I’ll report that I’ve recently revisited my piece, Playing Guns. This past May had me working two deadlines.  I had my Solo Homo piece to work as well as my 2nd Story submission.  I wrestled with starting from scratch for this submission, but given the state of Life and Art I had to make some executive creative decisions.  I ultimately didn’t get a slot for the next round, but I feel good about my work on the piece.  I received some solid feedback and totally agreed with the things to work on as far as fitting the piece into the 2nd Story aesthetic.  I’ve also chatted with my new 2nd story pals and don’t feel discouraged at all. I love what the group does and hope to be more a part of it down the road.  This latest revision process found me restructuring and slicing and dicing (for both time and focus) and really had me looking at things with a magnifying glass.  I feel part of my problem, though, was that I was in a way trying to cram a non-2nd Story into a 2nd Story mold.  Some of it fit–and some of it didn’t.  Next time I can work on the piece with new found focus, but without any restraints (and I’ll have a better idea of what I’m doing for my next submission!)  Getting the piece readier and readier for Battles with Boys. It’s coming….

Back to the film.  I mention it indirectly in the piece.  War films and images play an important role in the story.  My interest and into obsession are a part of the story.  It’s so damn good.  I know it has its detractors and people who get their panties in a bunch over various things (various inaccuracies & poetic licenses, the anti-Stephen Ambrose camp, etc.), but I don’t get into that, and don’t let it bother me.  I appreciate and celebrate it for what it is (and before I forget, I can’t wait for the follow up, next year’s The Pacific!)  I love the story.  I love learning the stories behind the stories.  I love learning about the real guys behind the “characters.”  I love learning more about the actors (especially the lesser known ones.)  It’s EASY (pun intended) to become just a little obsessed. My “BoB” bookmarks are filled with things like THIS and THIS and THIS.  Though I do have my limits.  There are those who know which weapons came out when and who had what and noticed how they changed in the film and all that (even I, a huge Cure fan can’t rattle off remix titles like they were my own children as some fans can.)  But each to their passion, I say.  I haven’t read ALL the books.  The new one looks interesting.  I am interested in reading Tech Sgt. Don Malarkey’s (adorably played by Scott Grimes in the film), though.  I’m happy to have this film in my collection and will revisit it when inspired to–and continue to let it (and its gorgeous score) inspire me in Life and Art.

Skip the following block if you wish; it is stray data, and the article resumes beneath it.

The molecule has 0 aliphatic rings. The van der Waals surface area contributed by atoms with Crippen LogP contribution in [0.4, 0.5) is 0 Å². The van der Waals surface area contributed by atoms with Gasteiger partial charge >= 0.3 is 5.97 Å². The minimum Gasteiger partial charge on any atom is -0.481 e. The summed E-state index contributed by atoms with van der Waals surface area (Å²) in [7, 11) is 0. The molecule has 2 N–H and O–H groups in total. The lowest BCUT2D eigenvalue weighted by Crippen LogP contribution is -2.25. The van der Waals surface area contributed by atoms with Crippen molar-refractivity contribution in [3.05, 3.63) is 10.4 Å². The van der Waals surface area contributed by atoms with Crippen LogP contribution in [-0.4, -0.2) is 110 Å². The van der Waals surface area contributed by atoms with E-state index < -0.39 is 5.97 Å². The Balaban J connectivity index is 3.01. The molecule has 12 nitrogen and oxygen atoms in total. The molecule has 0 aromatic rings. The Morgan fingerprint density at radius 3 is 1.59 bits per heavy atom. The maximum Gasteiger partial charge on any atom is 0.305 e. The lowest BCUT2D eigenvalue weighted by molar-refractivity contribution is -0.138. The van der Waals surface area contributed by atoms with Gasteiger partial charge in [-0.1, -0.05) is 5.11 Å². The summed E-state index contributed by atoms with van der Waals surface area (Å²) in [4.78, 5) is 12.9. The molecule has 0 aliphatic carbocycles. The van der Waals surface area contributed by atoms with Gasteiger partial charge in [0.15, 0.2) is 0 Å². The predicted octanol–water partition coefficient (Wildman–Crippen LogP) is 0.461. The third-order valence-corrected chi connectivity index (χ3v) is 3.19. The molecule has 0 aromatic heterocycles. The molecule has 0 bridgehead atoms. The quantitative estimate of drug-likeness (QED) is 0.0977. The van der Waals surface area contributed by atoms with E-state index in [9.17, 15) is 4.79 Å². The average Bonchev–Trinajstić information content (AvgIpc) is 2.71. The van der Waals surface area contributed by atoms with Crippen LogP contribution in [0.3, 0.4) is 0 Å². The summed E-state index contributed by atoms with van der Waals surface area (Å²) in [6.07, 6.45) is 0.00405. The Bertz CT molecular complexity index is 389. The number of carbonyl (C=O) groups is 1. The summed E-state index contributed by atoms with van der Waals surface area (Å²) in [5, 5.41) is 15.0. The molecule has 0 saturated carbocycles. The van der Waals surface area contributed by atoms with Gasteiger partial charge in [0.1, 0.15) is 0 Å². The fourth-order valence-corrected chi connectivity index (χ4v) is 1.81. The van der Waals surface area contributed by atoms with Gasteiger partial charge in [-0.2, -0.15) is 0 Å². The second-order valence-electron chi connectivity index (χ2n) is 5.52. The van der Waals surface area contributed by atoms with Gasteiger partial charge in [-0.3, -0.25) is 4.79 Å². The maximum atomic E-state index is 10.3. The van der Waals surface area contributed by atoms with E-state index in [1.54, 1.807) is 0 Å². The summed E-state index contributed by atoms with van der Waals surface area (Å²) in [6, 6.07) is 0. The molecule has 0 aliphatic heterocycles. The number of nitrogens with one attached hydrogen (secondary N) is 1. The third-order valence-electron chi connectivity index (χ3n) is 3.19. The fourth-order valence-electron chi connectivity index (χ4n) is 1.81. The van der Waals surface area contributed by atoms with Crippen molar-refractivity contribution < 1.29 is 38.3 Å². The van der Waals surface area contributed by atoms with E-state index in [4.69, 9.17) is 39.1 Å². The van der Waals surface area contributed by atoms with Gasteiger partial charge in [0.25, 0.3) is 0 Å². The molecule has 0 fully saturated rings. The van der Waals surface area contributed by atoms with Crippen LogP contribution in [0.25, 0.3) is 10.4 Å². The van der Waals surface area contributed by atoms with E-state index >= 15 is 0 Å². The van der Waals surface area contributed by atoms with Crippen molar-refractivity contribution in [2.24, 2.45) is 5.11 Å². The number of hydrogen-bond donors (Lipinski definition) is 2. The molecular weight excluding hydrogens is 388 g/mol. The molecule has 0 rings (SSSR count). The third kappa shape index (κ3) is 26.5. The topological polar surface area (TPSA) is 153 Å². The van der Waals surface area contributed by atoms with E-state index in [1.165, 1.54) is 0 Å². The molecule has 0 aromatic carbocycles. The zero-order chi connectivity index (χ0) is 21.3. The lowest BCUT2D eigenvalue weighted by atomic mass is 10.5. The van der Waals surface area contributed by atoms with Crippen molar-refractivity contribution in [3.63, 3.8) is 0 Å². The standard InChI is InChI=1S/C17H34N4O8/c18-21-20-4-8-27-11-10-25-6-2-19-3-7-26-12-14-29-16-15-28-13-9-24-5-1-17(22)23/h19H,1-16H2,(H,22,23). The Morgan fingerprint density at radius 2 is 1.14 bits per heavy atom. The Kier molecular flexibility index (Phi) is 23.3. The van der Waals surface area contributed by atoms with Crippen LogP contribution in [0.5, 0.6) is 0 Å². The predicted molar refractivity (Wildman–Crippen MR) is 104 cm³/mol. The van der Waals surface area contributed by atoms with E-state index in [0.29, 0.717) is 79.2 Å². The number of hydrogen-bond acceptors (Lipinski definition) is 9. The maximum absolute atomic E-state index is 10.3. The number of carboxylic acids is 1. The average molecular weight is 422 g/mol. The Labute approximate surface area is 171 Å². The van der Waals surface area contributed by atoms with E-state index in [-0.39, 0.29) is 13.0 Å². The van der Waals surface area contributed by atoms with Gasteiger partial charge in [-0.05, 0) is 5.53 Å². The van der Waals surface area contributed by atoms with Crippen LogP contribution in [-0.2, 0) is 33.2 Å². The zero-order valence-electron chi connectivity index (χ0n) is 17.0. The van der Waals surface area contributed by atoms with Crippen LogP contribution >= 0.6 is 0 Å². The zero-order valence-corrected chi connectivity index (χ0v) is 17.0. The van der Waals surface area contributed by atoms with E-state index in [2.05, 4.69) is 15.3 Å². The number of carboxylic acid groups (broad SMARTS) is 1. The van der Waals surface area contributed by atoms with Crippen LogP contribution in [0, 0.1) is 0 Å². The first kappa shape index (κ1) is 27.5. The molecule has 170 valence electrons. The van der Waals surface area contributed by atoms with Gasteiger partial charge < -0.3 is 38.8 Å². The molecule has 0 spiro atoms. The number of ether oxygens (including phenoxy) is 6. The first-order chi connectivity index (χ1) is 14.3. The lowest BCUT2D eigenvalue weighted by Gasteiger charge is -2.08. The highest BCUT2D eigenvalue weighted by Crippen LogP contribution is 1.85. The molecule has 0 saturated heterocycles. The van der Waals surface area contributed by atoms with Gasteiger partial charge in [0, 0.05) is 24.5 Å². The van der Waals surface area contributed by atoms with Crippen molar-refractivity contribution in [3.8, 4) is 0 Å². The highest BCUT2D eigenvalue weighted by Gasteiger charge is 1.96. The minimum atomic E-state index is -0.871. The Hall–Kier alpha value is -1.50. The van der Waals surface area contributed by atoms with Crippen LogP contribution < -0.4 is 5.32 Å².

This all keeps me thinking about family and history and our own stories.  I caught Diane Rhem’s show this morning (not on Chicago Public Radio, but on Michiana Public Radio–yay internet!).  She featured Vincent Cannato, author of American Passage about the history of Ellis Island.  The subject of immigration to Canada also came up–which is what my Grandpa V’s parents did back in the day (making me part Canadian, ya know!)  I have his handwritten story about his growing up there and his move to Detroit.  One of my projects for the near future (I thought maybe today, but we’ll see…) is to start transcribing it into a Word file.  If for nothing else but to preserve and share it.  But there’s also some tidbits of inspiration in there for other projects.  It’s good stuff.

All this is connected. Other people’s old photographs and stories; MY old photographs and stories. Maybe getting a feel from their lives can add to an understanding of my own history.  I still have access to some things, but unfortunately not to everything.

Right now, I feel like I’m at the borderline of public musings and private journaling and things that will become other things.  So I’ll end here and wish you all much love.